For judgment will be without mercy to anyone who has shown no mercy; mercy triumphs over judgment.
My mom could spot a phony from a mile away. My dad was quite the opposite, willing to give anyone almost forever before passing judgment.
When Dad's uncle and partner in a food distributing business died, Dad took a partner named Tom Miles. My mom took little time to declare Miles a consummate charlatan. "He's going to cheat us blind," she said.
Unfortunately, Mom turned out to be right. One Sunday, Miles decamped from Buffalo for points west with his wife and two young daughters — and the entire business bank account.
And Dad wouldn't mount a search or prosecute.
He said, "I don't want those two little girls growing up with their father a convict in prison."
Well, for a long time, I hated Dad for it. At 12, I had to take on a paper route. I had to get up at 5:30 every morning, including Sundays, but it paid well enough that I could buy my own clothes and pay the then-modest tuition at a Jesuit high school and two years of college. But I wore the same suitcoat to school for four years. We never took vacations and rarely even went to the beach. We were "poor." Because of Tom Miles. To whom my Dad showed mercy.
That didn't make sense. And yet it was the Christian ideal.
In Les Misérables, after a generous welcome in a bishop's home and a fine dinner, Jean Valjean escaped into the night with the bishop's silver. When the gendarmes caught him and brought him back, the bishop said, "Ah, mon ami! You forgot I gave you the silver candlesticks, too." And he left Jean standing at his door with a basket of silver in one hand and two silver candlesticks in the other.
Blessed are the merciful.
And damned are the tightfisted and vengeful.
Jesus could not have been more painfully clear, and Dad listened and believed: "You have heard that it was said, 'An eye for an eye and a tooth for a tooth.' But I say to you, do not resist an evildoer. If anyone strikes you on the right cheek, turn to him the other also."
I no longer skip over that hard saying. I'm learning to ponder it, as my father did, to consider it concretely, close to home, in my own everyday life. There will always be people who have hurt us in ways that have left scars on our soul, stirred our anger, and triggered a desire to punish. It's a reaction we share with our animal forebears, a reaction which was honed to an admirable virtue in both males and females for centuries. It was called the lex talionis, quid pro quo. The desire is natural — insofar as we are undeniably animal. But humanity places a curb on that blind need for revenge. And Jesus goes even further; he asks us to do good to those who are mean to us. Brace yourself. Here is a key to the kingdom of heaven:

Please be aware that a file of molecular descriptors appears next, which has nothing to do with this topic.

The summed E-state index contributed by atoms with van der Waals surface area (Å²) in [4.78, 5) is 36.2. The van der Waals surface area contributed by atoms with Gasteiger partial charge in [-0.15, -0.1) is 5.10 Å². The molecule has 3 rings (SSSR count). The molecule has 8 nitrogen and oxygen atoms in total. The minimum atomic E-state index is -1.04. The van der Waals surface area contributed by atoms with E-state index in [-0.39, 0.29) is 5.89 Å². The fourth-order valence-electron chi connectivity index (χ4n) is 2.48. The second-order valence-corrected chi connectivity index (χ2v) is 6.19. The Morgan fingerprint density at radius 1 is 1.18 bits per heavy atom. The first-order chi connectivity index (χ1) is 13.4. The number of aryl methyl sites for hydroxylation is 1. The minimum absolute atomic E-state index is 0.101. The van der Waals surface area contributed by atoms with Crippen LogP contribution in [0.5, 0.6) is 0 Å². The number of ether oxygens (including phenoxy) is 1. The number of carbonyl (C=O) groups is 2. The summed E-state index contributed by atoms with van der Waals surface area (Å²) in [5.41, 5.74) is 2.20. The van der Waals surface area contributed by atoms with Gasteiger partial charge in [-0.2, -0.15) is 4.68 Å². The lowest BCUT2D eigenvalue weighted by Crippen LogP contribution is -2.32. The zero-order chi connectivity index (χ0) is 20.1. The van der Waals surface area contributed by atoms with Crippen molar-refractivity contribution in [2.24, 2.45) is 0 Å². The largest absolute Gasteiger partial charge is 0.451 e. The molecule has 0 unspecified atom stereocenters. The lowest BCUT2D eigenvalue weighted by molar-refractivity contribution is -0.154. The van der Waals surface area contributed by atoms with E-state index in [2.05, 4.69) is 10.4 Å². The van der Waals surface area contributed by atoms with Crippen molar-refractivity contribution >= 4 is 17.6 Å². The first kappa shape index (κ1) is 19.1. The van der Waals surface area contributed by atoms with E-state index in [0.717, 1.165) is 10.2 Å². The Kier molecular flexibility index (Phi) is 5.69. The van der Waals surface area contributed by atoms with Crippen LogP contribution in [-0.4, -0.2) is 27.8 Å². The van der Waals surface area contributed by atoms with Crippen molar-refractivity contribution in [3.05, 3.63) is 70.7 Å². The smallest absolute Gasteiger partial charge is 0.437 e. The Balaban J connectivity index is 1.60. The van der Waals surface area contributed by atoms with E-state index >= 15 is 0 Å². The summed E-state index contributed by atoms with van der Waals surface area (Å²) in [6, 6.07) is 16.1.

But to you who are listening I say: Love your enemies, do good to those who hate you, bless those who curse you, pray for those who mistreat you. If someone slaps you on one cheek, turn to them the other also. If someone takes your coat, do not withhold your shirt from them. Give to everyone who asks you, and if anyone takes what belongs to you, do not demand it back. Do to others as you would have them do to you … Be merciful, just as your heavenly Father is merciful.
—Luke 6:27-31, 36
[Jesuit Fr. William J. O'Malley is author most recently of You'll Never Be Younger: A Good News Spirituality for Those Over Sixty. He is over 80 and lives at Murray-Weigel Hall, a residence for advanced Jesuit superheroes on the grounds of Fordham University.]
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